Lenovo ThinkPad Twist, first impression

Lenovo ThinkPad Twist, first impression

Some two weeks ago, we mentioned talked about the Lenovo ThinkPad Twist. Yesterday, the company invited us and a few other media folks for the official announcement of the said Ultrabook. Check out our first impression after the break.


One of the features that are common to most, if not all ThinkPad PCs is its durable body. And just like its ThinkPad siblings, the Twist is also outfitted with the same military-tested Magnesium Aluminum chassis which gives a solid and premium feel.

In addition to its lightweight but sturdy body, another trademark of ThinkPad computers is outstanding keyboard. Lenovo has equipped the Twist with their signature island-style keyboard with evenly-spaced and slightly convex keys which provide a very good tactile feedback when pressed. It also has a spacious palm rest that adds to the comfortable typing experience.


The clickpad and trackpoint (the red thingy found in between of G, H and B keys) are a familiar sight to those who’ve used a ThinkPad before. Both peripherals offer an admirable pointing experience which is typical to most ThinkPads.


Though Lenovo is still aiming at the SMB consumers with this Ultrabook, the Twist gives its potential users other ways to use their PC besides work thanks to its swiveling display. There are four ways consumers can use this Ultrabook; Typical Notebook mode, Tent Mode, Presentation, and Tablet.


The panel is connected to the main board by a single metal hinge which seems pretty rigid. Not convinced with what I saw (and felt), I asked Lenovo’s SMB Product Manager about the durability of the hinge (how many swiveling, closing and opening can it withstand). He said he was not sure with the exact number, but Lenovo had the ThinkPad Twist’s hinge undergo (and pass) a thorough stress test before the company mass manufactured the ultrabook. A ballpark figure would’ve been better, but his words is good enough for me.


The ThinkPad Twist’s display panel has a 1366 x 768 resolution. Lenovo could’ve equipped it with a better display, but it really isn’t as bad as some of you may think considering that the Twist only has 12.5-inch screen.

Above the display (when used in Notebook mode) is a 720 HD camera and the Twist’s accelerometer. Speaking of the accelerometer, I wasn’t too impressed with its ability to identify the Ultrabook’s orientation. It was spotty for the most part and has a tendency to shift the display in the wrong direction.


Lenovo equipped the ThinkPad Twist with a 4-cell Lithium-Polymer battery which is said to last 7-8 hours. The battery is non-replaceable and is not covered by the standard one year warranty that is bundled with the ultrabook. Having said this, we strongly suggest potential buyers to get the three years extended warranty for an extra fee which covers parts and service as well as the battery.

Lenovo ThinkPad Edge S230u specs:
12.5? HD IPS multi-touch display with Gorilla Glass
Intel Core i5 3317U, up to 2.6GHz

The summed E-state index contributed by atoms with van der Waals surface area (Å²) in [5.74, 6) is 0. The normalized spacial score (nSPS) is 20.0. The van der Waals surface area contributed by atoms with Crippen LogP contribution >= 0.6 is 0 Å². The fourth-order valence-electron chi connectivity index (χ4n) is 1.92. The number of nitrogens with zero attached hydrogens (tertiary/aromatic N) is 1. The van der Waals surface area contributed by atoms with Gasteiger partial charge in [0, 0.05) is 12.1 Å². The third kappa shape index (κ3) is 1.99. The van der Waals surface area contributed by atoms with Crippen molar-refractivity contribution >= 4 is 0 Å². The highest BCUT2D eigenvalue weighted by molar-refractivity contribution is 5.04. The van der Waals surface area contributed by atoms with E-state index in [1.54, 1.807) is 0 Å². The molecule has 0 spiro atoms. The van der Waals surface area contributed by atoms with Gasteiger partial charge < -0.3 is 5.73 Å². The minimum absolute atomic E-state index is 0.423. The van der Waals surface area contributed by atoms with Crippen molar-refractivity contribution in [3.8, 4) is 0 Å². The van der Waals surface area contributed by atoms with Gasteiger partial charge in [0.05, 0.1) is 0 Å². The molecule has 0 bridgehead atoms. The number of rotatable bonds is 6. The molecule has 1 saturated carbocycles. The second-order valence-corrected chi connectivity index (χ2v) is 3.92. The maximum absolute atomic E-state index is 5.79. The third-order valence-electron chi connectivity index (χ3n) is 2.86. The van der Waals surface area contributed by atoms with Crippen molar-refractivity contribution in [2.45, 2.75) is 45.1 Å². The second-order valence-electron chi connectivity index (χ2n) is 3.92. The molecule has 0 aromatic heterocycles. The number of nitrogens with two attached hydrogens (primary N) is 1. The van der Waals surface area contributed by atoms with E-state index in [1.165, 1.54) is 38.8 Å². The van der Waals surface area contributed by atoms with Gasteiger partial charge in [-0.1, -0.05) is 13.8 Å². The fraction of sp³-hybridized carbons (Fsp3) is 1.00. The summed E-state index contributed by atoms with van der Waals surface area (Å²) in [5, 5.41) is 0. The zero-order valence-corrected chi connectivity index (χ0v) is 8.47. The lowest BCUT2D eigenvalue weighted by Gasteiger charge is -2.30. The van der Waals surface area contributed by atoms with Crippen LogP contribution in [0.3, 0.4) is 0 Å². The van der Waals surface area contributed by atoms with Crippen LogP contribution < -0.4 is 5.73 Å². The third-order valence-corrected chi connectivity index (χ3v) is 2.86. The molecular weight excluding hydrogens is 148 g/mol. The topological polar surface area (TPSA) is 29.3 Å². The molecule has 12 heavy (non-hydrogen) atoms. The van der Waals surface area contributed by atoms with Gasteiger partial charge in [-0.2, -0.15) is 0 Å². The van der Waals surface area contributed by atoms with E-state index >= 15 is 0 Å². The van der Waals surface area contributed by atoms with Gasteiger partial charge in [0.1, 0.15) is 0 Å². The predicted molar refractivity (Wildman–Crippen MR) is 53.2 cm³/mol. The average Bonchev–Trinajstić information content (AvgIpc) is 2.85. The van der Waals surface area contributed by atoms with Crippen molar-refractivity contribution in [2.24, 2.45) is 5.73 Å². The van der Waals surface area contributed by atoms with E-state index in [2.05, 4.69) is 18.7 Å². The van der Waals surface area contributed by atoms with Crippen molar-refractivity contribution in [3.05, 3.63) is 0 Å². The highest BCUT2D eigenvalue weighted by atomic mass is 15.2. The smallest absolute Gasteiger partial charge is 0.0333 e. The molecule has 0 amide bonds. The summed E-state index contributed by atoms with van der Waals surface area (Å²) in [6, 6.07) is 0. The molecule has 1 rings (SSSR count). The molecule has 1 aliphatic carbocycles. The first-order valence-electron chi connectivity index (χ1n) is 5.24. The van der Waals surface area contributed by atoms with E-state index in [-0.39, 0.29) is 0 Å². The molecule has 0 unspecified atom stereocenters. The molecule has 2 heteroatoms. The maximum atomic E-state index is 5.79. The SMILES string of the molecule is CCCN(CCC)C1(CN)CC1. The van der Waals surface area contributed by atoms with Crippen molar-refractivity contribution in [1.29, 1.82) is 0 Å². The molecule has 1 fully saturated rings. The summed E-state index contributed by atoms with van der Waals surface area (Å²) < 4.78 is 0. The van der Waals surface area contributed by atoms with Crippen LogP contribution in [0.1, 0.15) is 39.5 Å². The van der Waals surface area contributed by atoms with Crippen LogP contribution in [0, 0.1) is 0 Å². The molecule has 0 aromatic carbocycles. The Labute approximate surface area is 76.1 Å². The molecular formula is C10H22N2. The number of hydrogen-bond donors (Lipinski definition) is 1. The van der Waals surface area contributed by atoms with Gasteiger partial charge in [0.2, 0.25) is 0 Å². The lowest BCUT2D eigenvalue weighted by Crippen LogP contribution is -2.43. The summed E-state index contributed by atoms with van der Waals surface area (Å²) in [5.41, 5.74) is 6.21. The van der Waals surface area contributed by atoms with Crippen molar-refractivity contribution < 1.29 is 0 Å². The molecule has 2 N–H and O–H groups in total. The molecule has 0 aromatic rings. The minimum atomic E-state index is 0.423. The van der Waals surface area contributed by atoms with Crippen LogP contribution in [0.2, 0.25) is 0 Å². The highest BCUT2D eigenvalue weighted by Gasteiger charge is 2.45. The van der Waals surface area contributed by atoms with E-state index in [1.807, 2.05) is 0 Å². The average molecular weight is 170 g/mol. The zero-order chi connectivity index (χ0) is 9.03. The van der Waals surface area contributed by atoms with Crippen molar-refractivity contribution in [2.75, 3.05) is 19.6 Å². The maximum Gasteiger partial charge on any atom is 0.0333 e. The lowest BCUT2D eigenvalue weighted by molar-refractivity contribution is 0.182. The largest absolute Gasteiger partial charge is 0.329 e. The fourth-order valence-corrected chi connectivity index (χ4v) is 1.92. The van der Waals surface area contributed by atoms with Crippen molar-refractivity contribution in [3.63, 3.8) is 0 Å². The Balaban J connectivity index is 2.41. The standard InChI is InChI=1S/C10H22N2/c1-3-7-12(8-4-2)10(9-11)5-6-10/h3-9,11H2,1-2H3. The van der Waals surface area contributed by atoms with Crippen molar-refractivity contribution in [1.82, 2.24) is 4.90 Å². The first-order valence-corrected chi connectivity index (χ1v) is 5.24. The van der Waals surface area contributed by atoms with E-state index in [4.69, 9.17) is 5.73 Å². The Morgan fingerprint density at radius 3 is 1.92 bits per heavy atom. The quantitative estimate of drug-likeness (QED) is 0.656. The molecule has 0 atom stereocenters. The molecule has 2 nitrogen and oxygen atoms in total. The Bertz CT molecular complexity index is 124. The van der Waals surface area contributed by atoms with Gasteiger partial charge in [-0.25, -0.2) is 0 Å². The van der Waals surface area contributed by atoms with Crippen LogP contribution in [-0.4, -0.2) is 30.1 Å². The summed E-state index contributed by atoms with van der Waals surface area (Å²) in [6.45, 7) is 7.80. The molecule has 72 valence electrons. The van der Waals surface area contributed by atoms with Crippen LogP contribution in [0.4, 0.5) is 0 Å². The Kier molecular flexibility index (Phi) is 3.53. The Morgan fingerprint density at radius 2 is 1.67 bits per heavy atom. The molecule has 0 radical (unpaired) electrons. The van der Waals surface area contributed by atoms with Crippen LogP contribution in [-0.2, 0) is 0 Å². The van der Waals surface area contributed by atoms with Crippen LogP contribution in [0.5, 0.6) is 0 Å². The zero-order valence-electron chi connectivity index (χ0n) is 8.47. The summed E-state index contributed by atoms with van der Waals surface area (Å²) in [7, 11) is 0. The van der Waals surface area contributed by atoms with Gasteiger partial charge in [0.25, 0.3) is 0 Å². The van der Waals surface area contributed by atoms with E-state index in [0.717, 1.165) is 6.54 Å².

Intel HD Graphics 4000
500GB HDD + 24GB mSATA
2x USB 3.0, RJ-45
Mini-HDMI and mini-Display ports
WiFi 802.11 b/g/n
Gigabit LAN
4-in-1 SD card reader
Bluetooth 4.0
4-cell Li-Ion battery
Windows 8 Standard

The Lenovo ThinkPad Edge S230U aka Twist is now available in select Lenovo outlet and partner retailers for Php57,000.

This article was written by Ronnie Bulaong, a special features contributor and correspondent for YugaTech. Follow him on Twitter @turonbulaong.

You may also like...

6 Responses

  1. Justin says:

    “He said he was not sure with the exact number, but Lenovo had the ThinkPad Twist’s hinge undergo (and pass) a thorough stress test before the company mass manufactured the ultrabook.” … *sniff* *sniff* … Hmm… Do you smell that? … It smells like bull$hit to me.

  2. steelicon says:

    I think we need to review Dell XPS12 Convertible Ultrabook as well. It has a better battery life than this (approx. 9 hours, that’s at least an hour more than this Lenovo offering).

  3. Marvin Lee Tang says:

    there are failed attempts to make a tablet/pc hybrid and one of those are those nasty, bulky windows xp tablet editions, who wants another one of those? twisting the screen would loose the hinge and what?! battery is not user replaceable

  4. Nico Torres says:

    Ultrabooks nowadays dont have detachable batteries. Li polymer is the new battery technology that may last you the notebook’s life cyle. Thinkpads are generally very robust notebooks. So I’d assume that this is a well thought of design despite that it comes in singular hinge axle link.

  5. Kirsten Fuentes says:

    Dell XPS may have 9 hours battery life but at any given time I’d prefer premium construction and usability. Downside of dell xps is that if it goes into tablet mode the keyboard is exposed on the underside.

    • steelicon says:

      Kirsten Fuentes : Surely you jest! You may have mistaken the Lenovo Yogo (yes LENOVO, that’s right, the YOGO exposes the keyboard when in tablet mode) for the Dell XPS12!!!

      The Dell XPS12 screen revolves in a horizontal axis and in tablet mode never exposes the keyboard to the elements.

      Click my nick to see the link of the picture.

      Kirsten Fuentes


Leave a Reply

Your email address will not be published. Required fields are marked *